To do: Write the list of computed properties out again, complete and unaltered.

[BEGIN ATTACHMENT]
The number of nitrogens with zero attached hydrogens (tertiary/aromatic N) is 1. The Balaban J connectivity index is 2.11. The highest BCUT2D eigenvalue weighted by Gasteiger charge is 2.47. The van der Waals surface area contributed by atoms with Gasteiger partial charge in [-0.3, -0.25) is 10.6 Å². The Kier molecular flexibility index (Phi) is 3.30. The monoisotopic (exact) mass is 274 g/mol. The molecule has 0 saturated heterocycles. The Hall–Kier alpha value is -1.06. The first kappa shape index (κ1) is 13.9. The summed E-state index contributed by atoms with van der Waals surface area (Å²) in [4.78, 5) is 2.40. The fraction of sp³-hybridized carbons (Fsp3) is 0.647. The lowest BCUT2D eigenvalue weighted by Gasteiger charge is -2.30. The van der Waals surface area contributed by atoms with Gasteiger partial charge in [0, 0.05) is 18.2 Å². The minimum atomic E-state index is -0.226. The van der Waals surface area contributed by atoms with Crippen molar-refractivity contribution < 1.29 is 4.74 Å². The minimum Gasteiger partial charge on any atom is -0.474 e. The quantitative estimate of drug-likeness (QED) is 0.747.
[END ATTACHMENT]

The number of nitrogens with zero attached hydrogens (tertiary/aromatic N) is 1. The Balaban J connectivity index is 2.11. The highest BCUT2D eigenvalue weighted by Gasteiger charge is 2.47. The van der Waals surface area contributed by atoms with Gasteiger partial charge in [-0.3, -0.25) is 10.6 Å². The Kier molecular flexibility index (Phi) is 3.30. The monoisotopic (exact) mass is 274 g/mol. The molecule has 0 saturated heterocycles. The Hall–Kier alpha value is -1.06. The first kappa shape index (κ1) is 13.9. The summed E-state index contributed by atoms with van der Waals surface area (Å²) in [4.78, 5) is 2.40. The fraction of sp³-hybridized carbons (Fsp3) is 0.647. The lowest BCUT2D eigenvalue weighted by Gasteiger charge is -2.30. The van der Waals surface area contributed by atoms with Gasteiger partial charge in [0, 0.05) is 18.2 Å². The minimum atomic E-state index is -0.226. The van der Waals surface area contributed by atoms with Crippen molar-refractivity contribution < 1.29 is 4.74 Å². The minimum Gasteiger partial charge on any atom is -0.474 e. The quantitative estimate of drug-likeness (QED) is 0.747.